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Q: Why the 1.5°C target?


The great majority of world scientists cite a 2ºC temperature increase that should not be exceeded to avoid a "dangerous climate change". It does not mean that until we get there we are safe. Once this threshold is exceeded there is a high probability that an avalanche of climatic disasters will be triggered. The UN in the Paris Agreement calls for additional efforts to limit the temperature to an increase of 1.5 °C, which is the goal assumed by BeyondCO2.

Q: What is the Paris Agreement?


The main objective of the Paris Agreement is to require all countries to do everything in their power, through determined contributions at the national level, to strengthen the global response to the threat of climate change while maintaining the increase in world temperature well below 2°C (based on pre-industrial levels), and continue efforts to further limit the temperature rise to 1.5°C.

Q: What are the main (GHG) emissions on the planet?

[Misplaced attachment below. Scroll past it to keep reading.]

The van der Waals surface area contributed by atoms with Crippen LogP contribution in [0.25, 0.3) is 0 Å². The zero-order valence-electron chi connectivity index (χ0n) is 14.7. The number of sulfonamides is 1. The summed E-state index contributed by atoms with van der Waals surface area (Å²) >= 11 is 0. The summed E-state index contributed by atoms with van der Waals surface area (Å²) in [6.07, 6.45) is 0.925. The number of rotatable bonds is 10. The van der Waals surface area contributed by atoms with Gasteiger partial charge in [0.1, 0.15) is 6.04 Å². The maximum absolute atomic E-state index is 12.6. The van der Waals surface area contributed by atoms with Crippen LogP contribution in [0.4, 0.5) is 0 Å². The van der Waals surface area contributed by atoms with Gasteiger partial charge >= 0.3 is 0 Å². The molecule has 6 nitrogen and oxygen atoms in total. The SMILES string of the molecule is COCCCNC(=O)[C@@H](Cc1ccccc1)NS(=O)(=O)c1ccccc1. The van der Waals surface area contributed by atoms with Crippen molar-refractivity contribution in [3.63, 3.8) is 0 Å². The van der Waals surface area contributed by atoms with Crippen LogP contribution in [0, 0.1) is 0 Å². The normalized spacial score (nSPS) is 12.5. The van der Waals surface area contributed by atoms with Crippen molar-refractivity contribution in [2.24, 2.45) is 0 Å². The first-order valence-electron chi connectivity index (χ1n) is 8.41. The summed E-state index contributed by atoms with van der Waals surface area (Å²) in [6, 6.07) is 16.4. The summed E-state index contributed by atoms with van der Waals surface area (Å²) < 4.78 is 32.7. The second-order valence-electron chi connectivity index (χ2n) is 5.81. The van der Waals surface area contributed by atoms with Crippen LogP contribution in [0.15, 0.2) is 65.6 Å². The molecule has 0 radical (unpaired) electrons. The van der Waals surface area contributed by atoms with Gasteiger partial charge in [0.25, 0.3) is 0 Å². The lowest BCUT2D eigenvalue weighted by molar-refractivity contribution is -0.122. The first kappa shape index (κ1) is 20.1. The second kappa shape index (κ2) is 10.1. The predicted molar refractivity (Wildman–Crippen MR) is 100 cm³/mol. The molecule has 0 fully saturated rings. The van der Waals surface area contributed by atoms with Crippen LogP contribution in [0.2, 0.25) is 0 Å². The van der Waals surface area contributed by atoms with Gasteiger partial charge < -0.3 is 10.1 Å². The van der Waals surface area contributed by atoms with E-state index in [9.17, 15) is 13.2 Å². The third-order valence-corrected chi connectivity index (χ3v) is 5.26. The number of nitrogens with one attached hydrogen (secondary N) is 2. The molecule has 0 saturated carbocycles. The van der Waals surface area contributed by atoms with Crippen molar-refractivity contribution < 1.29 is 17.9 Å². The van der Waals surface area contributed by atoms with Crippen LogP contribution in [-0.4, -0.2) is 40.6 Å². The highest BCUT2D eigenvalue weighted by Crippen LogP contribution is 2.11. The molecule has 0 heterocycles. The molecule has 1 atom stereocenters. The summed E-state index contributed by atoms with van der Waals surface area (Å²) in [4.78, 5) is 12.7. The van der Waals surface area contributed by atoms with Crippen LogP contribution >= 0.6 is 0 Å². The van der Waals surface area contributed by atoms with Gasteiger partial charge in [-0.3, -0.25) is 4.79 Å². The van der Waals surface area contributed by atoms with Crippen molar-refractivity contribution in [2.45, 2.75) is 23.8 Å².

According to the United Nations Emissions Gap Report 2019, total GHG emissions in 2018  reached an unprecedented figure: 55.3 billion tons of CO2e (carbon dioxide equivalent) - with those derived from the change in land use accounting for 25%, and

fossil fuel emissions destined for energy consumption and industrial processes making up the majority of total GHG emissions at 37.5 billion tons of CO2e.

Q: What is an individual's carbon footprint?


The total Greenhouse Effect Gases (GHG) emitted directly, such as by burning fossil fuels (gasoline, natural gas, coal) or indirectly, by the consumption of electric power and steam; of an individual, organization, event or product.

Q: What is the carbon footprint of an average person?


Based on total GHG emissions, the average emissions or carbon footprint  is approximately 7 tons of CO2e per year. While the US per capita emissions are approximately 15 tons of CO2e , making it the second largest GHG emitter on the planet besides China.

Q: What is carbon neutrality?


Being Carbon Neutral means removing  from the atmosphere all the emitted CO2. Carbon Neutrality is a worldwide trend that aims to mitigate or neutralize greenhouse gas emissions in the Earth's atmosphere.

Q: How can I be Carbon Neutral?


By compensating your personal carbon footprint - comprised by the emissions of how you get around (transportation), how you cook your food and how much electricity you consume - you support reforestation or forest conservation projects.